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CEG ConExpo Coverage

Construction Bog is Real, But Not Forever


The AGC chief economist’s look at 2014 identifies trends that are supporting industry growth or are impairing it. They are revealing.

The AGC chief economist’s look at 2014 identifies trends that are supporting industry growth or are impairing it. They are revealing.

For more than a decade, Ken Simonson has been analyzing construction industry statistics for Associated General Contractors. Economically speaking, he has witnessed ups and downs, peaks and valleys, and, for several years now, a bog.

The AGC chief economist’s look at 2014 identifies trends that are supporting industry growth or are impairing it. They are revealing.

Simonson cites three positive trends—shale oil drilling, residential construction (a shaky trend) and… Panama Canal expansion. Not many people on the street would cite widening of the canal as a major contributor to construction industry health in the U.S. But Simonson charts 16 Pacific, Atlantic, and Gulf ports in the U.S. that are busier because of canal work.

It is another example of global economics. The same phenomenon drives U.S. construction equipment manufacturers who benefit from major earthmoving or mining projects at faraway places on the globe. Of course, the U.S. benefits even more when major construction occurs at home—such as, say, in building of an oil pipeline across several states.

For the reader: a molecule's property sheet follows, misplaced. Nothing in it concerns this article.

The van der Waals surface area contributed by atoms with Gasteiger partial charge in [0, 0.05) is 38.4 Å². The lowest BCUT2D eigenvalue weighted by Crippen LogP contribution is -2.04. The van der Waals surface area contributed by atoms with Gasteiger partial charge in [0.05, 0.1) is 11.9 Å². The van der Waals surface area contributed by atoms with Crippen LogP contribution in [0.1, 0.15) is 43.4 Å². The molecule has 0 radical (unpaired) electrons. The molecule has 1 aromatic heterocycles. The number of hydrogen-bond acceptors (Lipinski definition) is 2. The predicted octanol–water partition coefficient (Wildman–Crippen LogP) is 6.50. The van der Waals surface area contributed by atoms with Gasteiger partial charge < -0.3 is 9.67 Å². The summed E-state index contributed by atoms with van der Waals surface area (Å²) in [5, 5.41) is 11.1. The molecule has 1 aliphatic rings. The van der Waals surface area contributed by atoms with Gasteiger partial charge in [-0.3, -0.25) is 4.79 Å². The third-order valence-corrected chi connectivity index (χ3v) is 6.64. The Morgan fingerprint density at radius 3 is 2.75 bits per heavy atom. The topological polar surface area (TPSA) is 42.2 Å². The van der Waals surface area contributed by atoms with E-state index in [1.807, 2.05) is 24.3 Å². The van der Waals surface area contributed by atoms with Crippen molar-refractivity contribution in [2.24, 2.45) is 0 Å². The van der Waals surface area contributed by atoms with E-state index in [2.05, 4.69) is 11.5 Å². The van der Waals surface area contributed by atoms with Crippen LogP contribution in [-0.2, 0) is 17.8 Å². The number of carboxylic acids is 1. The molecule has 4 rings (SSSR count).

The economist also tallies three negative trends. One is that debt-burdened state and federal governments are spending less on schools and infrastructure. That is not apt to change much till budget reform happens.

A second negative factor is consumers increasingly buying online instead of at a store. Such shopping is a transitional problem. When store-building decreases, warehouse-building ultimately will increase to handle all that online merchandise.

Simonson’s third negative is employers offering employees smaller offices and, thus, building smaller office buildings. Flush times probably will reverse that trend. In fact, a future resurgent economy will alter everything—bringing new stores and offices (with maybe a different mix of products and employees), more tax revenue for infrastructure spending (more prudently spent, one hopes), and new homes (more soundly financed).

This bog is not eternal… unless government policies make it so.